12. Not doing a long run might not be a great plan for a marathon+ but while I haven’t intended to not get a long run in I haven’t run over 7 miles at once since my 1/2 M at the end of April. I have a 10k on July 9th that I am prepping for by doing the speed and tempo runs from Run Less Run Faster. I have the longer runs on my schedule but with a 4 and 2 year old it’s hard to fit them in when the husband is home to watch them and not interfere with family time that is so precious. I am doing traditional strength training to build strength and hope to add more ply work in eventually. While I would love to get a long run in outside (the speed and tempo’s are usually on treadmill at the gym for childcare) I don’t know if it’s going to happen. I was able to run my first 10k after a month and a half of running (a year and a half of exercise before that) so I know I will be fine and I hope to PR. That’s won’t be hard though as I am almost under an hour ( I was still running pretty slow my last 10k, should be faster now!)

  13. Elizabeth Eaton says:

    Congratulations and thanks for the experiment and results! Interesting information. Best of luck in September.

  14. Very interesting post, and I’m glad you tried the experiment. I agree with a lot of your analysis of why things went wrong, and agree that, generally speaking, speedwork doesn’t seem to get nearly the attention it should from marathoners and ultrarunners (myself included – I’m working on fixing this). But I still don’t think that you can completely excise the long runs when training for something long (I’m thinking particularly of ultras), and, all that said, am glad to read that you’re planning to run more distance before doing the 50M in the fall, haha.

    From your post first introducing this training plan, the thing that especially caught my eye, and about which I’m most skeptical, was this:

    “Brian Mackenzie and the people at CrossFit Endurance are training their athletes to run 100-mile ultramarathons on less than 30 miles per week. Even more incredible is that they do this without running more than a half marathon in training.”

    I believe that this kind of training regimen could work well for a half marathon, and even “get someone across the finish line” on a marathon. I have a friend who hardly trained – really, hardly trained, and wasn’t in tremendous shape to begin with – and managed to finish his first marathon in Honolulu. He said it was really, really rough, but he managed to finish (he hasn’t done another in the five years since, if that speaks anything to his experience running that one). Point being, I feel that up to a marathon distance (maybe a little more), most people CAN finish with inadequate training (which, IMHO, the CrossFit plan is, if you’re trying to run anything more than a half marathon).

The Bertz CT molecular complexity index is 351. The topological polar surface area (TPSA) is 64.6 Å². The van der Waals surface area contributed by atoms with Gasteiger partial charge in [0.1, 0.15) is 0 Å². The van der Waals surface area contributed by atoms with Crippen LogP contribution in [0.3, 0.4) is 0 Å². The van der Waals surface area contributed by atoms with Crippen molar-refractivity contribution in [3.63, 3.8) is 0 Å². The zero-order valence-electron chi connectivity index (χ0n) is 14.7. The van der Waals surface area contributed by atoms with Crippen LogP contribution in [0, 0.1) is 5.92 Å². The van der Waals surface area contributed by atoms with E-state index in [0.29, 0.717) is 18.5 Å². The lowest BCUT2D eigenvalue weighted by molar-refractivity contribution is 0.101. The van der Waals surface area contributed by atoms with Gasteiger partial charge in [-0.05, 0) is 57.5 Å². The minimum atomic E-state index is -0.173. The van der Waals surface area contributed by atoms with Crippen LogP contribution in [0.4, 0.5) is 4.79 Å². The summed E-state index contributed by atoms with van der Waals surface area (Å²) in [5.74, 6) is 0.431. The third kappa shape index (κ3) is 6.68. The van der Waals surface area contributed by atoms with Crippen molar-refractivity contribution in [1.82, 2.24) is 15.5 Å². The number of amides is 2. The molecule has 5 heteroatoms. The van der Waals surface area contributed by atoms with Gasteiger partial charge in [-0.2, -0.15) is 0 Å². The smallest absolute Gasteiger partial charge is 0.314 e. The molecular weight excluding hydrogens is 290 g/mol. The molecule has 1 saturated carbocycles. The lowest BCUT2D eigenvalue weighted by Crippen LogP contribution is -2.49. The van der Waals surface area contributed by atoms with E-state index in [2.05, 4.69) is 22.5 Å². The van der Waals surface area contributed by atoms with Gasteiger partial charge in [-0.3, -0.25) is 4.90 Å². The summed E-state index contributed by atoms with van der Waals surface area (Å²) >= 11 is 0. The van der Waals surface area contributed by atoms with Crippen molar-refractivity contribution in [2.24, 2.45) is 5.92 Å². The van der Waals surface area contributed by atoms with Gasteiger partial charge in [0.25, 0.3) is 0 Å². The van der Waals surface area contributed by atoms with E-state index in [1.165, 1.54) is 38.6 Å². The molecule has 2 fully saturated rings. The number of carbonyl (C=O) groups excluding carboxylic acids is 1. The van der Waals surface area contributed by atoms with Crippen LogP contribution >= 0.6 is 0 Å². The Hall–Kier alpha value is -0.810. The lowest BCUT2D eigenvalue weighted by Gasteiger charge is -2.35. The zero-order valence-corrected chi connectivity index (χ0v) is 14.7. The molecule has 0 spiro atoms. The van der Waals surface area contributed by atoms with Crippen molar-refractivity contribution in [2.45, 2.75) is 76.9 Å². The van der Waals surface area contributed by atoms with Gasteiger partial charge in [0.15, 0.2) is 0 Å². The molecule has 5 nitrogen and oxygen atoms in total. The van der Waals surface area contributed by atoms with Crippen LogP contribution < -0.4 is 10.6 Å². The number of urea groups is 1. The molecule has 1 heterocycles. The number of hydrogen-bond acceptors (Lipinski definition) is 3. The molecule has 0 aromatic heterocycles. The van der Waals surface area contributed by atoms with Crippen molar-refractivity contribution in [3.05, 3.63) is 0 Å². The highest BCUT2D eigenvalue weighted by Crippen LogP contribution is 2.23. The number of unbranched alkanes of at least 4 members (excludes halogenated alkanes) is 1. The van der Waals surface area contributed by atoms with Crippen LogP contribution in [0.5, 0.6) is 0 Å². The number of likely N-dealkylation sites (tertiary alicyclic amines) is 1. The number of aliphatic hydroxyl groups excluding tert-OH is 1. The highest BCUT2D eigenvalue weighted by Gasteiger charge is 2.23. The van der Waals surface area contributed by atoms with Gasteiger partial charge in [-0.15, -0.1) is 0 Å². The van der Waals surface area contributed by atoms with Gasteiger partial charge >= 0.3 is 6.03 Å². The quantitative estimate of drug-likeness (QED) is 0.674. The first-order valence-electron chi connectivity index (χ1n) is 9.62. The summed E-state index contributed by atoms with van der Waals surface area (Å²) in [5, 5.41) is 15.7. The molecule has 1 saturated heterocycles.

Are there any results – anywhere – of someone attempting a 100-miler after following a training plan with “no more than 30 miles per week”? I can’t think it would be anything but a train wreck (or a 50-miler, for that matter – particularly, Matt, as you said, for someone who hasn’t run anything like that before). I can’t remember where I read or heard this, but there’s a quote from someone saying that a 100 mile race is more a test of nutrition than physical endurance, or something along those lines. While I don’t entirely agree with this (largely because I like to think of myself as a runner, not a nutritionist [I think nutritionists are wonderful, but it's not why I run ultras]), I still think there is some grain of truth to it, and not just the nutrition aspect of a very-long distance run. You touched on some of them in your analysis of your 50k, but I think base mileage does a lot in terms of preparing both the body and mind that short (even extremely difficult) runs simply cannot. Like how your feet feel after slapping the ground for 70 miles (or the rest of your legs, for that matter). And yeah, simple nutrition – you don’t have to learn how to eat while running for anything less than a two-hour run, generally speaking – you don’t have to think about what foods you can and cannot digest while going at x pace, or particularly how much water and salt/endurolyte caps you need to be taking in while going at x pace in y temperature. These are things, at least to me, that are learned, through much trial and error in very long runs leading up to the race.

    I apologize for the rant, I’m done. But I would be very interested to see any empirical results on people running a 50-miler or more doing such little mileage leading up to the race.

  15. Sorry, meant to add this on the last post – Tim Noakes, in his “Lore of Running”, talks about how the best marathoners in the last half-century or so have traditionally actually been 10k runners, where the Olympic marathon they won was more often than not their first, second, or third marathon EVER. This blew me away to read (as I imagine it would most others), and superficially, would seem to fit with the CrossFit plan. But these are world-class 10k runners, who may run 100+ miles per week. Noakes’ argument (as I remember it – probably a bit fuzzy) is that they get their base by doing so much mileage every week, but their main focus is on speed. So speed helps them to become fast and win 10ks, but they have the high-volume base ready when they go out for the marathon. Again, speedwork is important, but may be worthless without the mileage to base it on.